Division on Civil Rights Issues New Guidance to Clarify Job Protections Under State Family Leave Law

New Jersey Attorney General Matt Platkin and the Division on Civil Rights (DCR) have created a comprehensive guidance document to clarify the protections afforded by the New Jersey Family Leave Act (NJFLA).

The new resource announced today is the first comprehensive source of accessible information about the NJFLA and its relationship with other state and federal laws, thus empowering employees to make informed choices about taking family leave.

Enacted in 1989, the NJFLA offers job protection to eligible employees of covered employers when taking family leave in specific circumstances. The law addresses the most pervasive concerns New Jersey employees have about taking leave from work: the fear of losing employment, seniority, or access to job advancement.

According to a survey conducted by the Heldrich Center for Workforce Development at the Bloustein School of Planning and Public Policy at Rutgers University, employees – particularly those earning less than $100,000 annually – report reluctance to take leave, reflecting confusion about the law.

The guide issued today seeks to address that confusion by providing employees and employers with clear and comprehensive information about the law’s protections.

The guide also aims to assist employers in complying with their obligations under the NJFLA. An employer’s failure to comply with the NJFLA can result in enforcement action by DCR, culminating in the employer being required to pay damages, penalties, and attorney’s fees. In the last year, DCR has recovered over $275,000 in payments to employees, penalties, and attorney’s fees in cases involving alleged violations of the NJFLA.

“In New Jersey, we offer strong job protections to eligible employees because we believe that no one should lose their job if they take time off to bond with the new addition to the family or to care for a loved one,” Platkin said in a statement.

“I am proud of the work the Division on Civil Rights has done to make sure both employers and employees know the law and how to apply it. While the New Jersey Family Leave Act has often been misunderstood – leading to denial of leave, termination of employment, and other violations of the law – with this new resource, we expect better outcomes for workers going forward.”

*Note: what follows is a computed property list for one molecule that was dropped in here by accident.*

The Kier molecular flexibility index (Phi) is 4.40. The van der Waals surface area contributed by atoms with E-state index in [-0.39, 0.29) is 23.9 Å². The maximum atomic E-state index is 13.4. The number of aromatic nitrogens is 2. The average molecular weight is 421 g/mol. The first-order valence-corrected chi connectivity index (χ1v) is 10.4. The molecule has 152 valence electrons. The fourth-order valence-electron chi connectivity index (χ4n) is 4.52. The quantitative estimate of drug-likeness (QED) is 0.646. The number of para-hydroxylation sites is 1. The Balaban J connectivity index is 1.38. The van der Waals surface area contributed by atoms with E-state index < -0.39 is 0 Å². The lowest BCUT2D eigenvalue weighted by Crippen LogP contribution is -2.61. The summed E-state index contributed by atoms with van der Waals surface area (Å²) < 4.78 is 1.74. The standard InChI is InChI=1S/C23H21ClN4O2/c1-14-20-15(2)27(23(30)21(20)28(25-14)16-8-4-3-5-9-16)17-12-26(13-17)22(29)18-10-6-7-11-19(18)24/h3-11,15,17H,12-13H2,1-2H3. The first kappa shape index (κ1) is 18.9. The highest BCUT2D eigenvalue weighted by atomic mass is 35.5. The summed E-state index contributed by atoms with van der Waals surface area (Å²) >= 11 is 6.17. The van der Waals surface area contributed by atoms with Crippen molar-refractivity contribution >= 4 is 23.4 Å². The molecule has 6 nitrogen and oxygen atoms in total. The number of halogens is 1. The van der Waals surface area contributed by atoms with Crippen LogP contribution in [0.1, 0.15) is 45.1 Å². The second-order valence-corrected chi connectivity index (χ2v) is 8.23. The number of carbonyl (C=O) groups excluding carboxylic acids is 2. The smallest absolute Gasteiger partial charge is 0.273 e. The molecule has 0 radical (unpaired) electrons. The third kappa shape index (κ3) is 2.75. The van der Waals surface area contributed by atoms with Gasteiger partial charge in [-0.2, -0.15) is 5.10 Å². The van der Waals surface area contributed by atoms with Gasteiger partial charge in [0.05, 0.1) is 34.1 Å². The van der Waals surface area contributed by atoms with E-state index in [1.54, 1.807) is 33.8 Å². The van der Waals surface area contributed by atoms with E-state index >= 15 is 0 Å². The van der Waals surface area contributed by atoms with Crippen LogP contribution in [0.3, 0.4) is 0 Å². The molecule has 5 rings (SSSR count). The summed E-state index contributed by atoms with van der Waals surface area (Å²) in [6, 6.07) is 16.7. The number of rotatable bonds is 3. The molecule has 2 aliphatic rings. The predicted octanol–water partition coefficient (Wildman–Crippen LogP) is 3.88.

“Too often, New Jerseyans fear that they may lose their jobs if they take leave to care for a child or a family member. That’s why the protections provided by the New Jersey Family Leave Act are so critical,” Sundeep Iyer, Director of the Division on Civil Rights, added.

In recent years, some employers have not complied with the NJFLA, leading to denials of leave, employment termination, and other violations of the law. Failing to comply with the NJFLA can be costly for employers.

For example, in 2023, DCR finalized consent decrees under which Pine Belt Management LLC, a car dealership located in Lakewood, agreed to pay $105,000 in total relief to resolve complaints alleging that a former employee was terminated for requesting NJFLA-protected leave.

The NJFLA is sometimes confused with the federal Family Medical Leave Act (FMLA) and two other New Jersey programs related to employment leave: the New Jersey Family Leave Insurance (NJFLI) and the State’s Temporary Disability Insurance (TDI) program. The new resource sheds lights on the differences among these related laws and how leave under them may overlap at times.

Separately, the New Jersey Legislature is working on passing a bill which would expand the protections offered under the law to businesses which employee as few as five employees.

Some of the top questions DCR receives about the NJFLA from employees and employers include:

  • Can an employer deny job-protected leave under the NJFLA to an eligible employee?
  • Do employees have to use their accrued paid leave (vacation, sick, administrative, and other paid time off) while taking job-protected leave under the NJFLA?
  • How is the 24-month period in which an eligible employee can take 12 weeks of job-protected leave calculated?
  • When can an employee take job-protected NJFLA leave related to pregnancy or recovery from childbirth?
  • Does an employee’s family leave simultaneously count against the leave time to which they are entitled under the NJFLA and the federal FMLA?

The full resource guide can be accessed here.

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